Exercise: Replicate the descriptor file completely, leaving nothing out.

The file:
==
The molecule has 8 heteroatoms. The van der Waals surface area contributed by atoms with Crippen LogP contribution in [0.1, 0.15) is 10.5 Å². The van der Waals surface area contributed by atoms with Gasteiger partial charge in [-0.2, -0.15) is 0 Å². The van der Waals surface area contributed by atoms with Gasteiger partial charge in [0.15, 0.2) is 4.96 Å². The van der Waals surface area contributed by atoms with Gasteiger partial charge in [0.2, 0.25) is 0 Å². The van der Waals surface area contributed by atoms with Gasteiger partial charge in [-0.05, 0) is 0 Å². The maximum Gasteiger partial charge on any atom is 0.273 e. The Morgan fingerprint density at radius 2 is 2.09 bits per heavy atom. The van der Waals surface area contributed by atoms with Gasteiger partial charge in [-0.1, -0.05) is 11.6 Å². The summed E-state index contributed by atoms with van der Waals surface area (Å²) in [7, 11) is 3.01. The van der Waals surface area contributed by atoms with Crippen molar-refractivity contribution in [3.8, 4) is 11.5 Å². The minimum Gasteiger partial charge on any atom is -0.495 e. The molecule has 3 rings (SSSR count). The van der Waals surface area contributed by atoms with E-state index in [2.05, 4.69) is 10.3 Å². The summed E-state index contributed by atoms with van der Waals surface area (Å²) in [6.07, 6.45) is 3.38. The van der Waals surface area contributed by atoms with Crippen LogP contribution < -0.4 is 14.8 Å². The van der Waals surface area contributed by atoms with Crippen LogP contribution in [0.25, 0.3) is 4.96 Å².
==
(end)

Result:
The molecule has 8 heteroatoms. The van der Waals surface area contributed by atoms with Crippen LogP contribution in [0.1, 0.15) is 10.5 Å². The van der Waals surface area contributed by atoms with Gasteiger partial charge in [-0.2, -0.15) is 0 Å². The van der Waals surface area contributed by atoms with Gasteiger partial charge in [0.15, 0.2) is 4.96 Å². The van der Waals surface area contributed by atoms with Gasteiger partial charge in [0.2, 0.25) is 0 Å². The van der Waals surface area contributed by atoms with Gasteiger partial charge in [-0.05, 0) is 0 Å². The maximum Gasteiger partial charge on any atom is 0.273 e. The Morgan fingerprint density at radius 2 is 2.09 bits per heavy atom. The van der Waals surface area contributed by atoms with Gasteiger partial charge in [-0.1, -0.05) is 11.6 Å². The summed E-state index contributed by atoms with van der Waals surface area (Å²) in [7, 11) is 3.01. The van der Waals surface area contributed by atoms with Crippen molar-refractivity contribution in [3.8, 4) is 11.5 Å². The minimum Gasteiger partial charge on any atom is -0.495 e. The molecule has 3 rings (SSSR count). The van der Waals surface area contributed by atoms with E-state index in [2.05, 4.69) is 10.3 Å². The summed E-state index contributed by atoms with van der Waals surface area (Å²) in [6.07, 6.45) is 3.38. The van der Waals surface area contributed by atoms with Crippen LogP contribution < -0.4 is 14.8 Å². The van der Waals surface area contributed by atoms with Crippen LogP contribution in [0.25, 0.3) is 4.96 Å².